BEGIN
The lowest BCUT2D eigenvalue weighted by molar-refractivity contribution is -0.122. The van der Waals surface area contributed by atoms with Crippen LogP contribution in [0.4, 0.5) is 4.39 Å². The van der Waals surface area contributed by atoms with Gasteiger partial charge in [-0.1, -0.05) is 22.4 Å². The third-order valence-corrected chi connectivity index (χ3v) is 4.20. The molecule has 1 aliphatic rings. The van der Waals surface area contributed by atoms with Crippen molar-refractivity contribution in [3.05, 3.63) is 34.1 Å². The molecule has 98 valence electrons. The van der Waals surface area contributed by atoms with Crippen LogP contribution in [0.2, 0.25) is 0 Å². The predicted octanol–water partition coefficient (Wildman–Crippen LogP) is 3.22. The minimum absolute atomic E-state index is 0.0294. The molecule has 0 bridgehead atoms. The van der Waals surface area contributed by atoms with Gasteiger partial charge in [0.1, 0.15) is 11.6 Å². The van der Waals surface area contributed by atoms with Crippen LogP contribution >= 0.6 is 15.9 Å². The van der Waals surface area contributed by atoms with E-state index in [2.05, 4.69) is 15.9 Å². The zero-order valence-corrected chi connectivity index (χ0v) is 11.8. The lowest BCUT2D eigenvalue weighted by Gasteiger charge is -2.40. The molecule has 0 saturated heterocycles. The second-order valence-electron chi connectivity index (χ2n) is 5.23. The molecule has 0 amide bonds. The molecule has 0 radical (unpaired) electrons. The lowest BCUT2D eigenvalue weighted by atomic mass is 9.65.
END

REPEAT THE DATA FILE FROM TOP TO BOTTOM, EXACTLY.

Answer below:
The lowest BCUT2D eigenvalue weighted by molar-refractivity contribution is -0.122. The van der Waals surface area contributed by atoms with Crippen LogP contribution in [0.4, 0.5) is 4.39 Å². The van der Waals surface area contributed by atoms with Gasteiger partial charge in [-0.1, -0.05) is 22.4 Å². The third-order valence-corrected chi connectivity index (χ3v) is 4.20. The molecule has 1 aliphatic rings. The van der Waals surface area contributed by atoms with Crippen molar-refractivity contribution in [3.05, 3.63) is 34.1 Å². The molecule has 98 valence electrons. The van der Waals surface area contributed by atoms with Crippen LogP contribution in [0.2, 0.25) is 0 Å². The predicted octanol–water partition coefficient (Wildman–Crippen LogP) is 3.22. The minimum absolute atomic E-state index is 0.0294. The molecule has 0 bridgehead atoms. The van der Waals surface area contributed by atoms with Gasteiger partial charge in [0.1, 0.15) is 11.6 Å². The van der Waals surface area contributed by atoms with Crippen LogP contribution >= 0.6 is 15.9 Å². The van der Waals surface area contributed by atoms with E-state index in [2.05, 4.69) is 15.9 Å². The zero-order valence-corrected chi connectivity index (χ0v) is 11.8. The lowest BCUT2D eigenvalue weighted by Gasteiger charge is -2.40. The molecule has 0 saturated heterocycles. The second-order valence-electron chi connectivity index (χ2n) is 5.23. The molecule has 0 amide bonds. The molecule has 0 radical (unpaired) electrons. The lowest BCUT2D eigenvalue weighted by atomic mass is 9.65.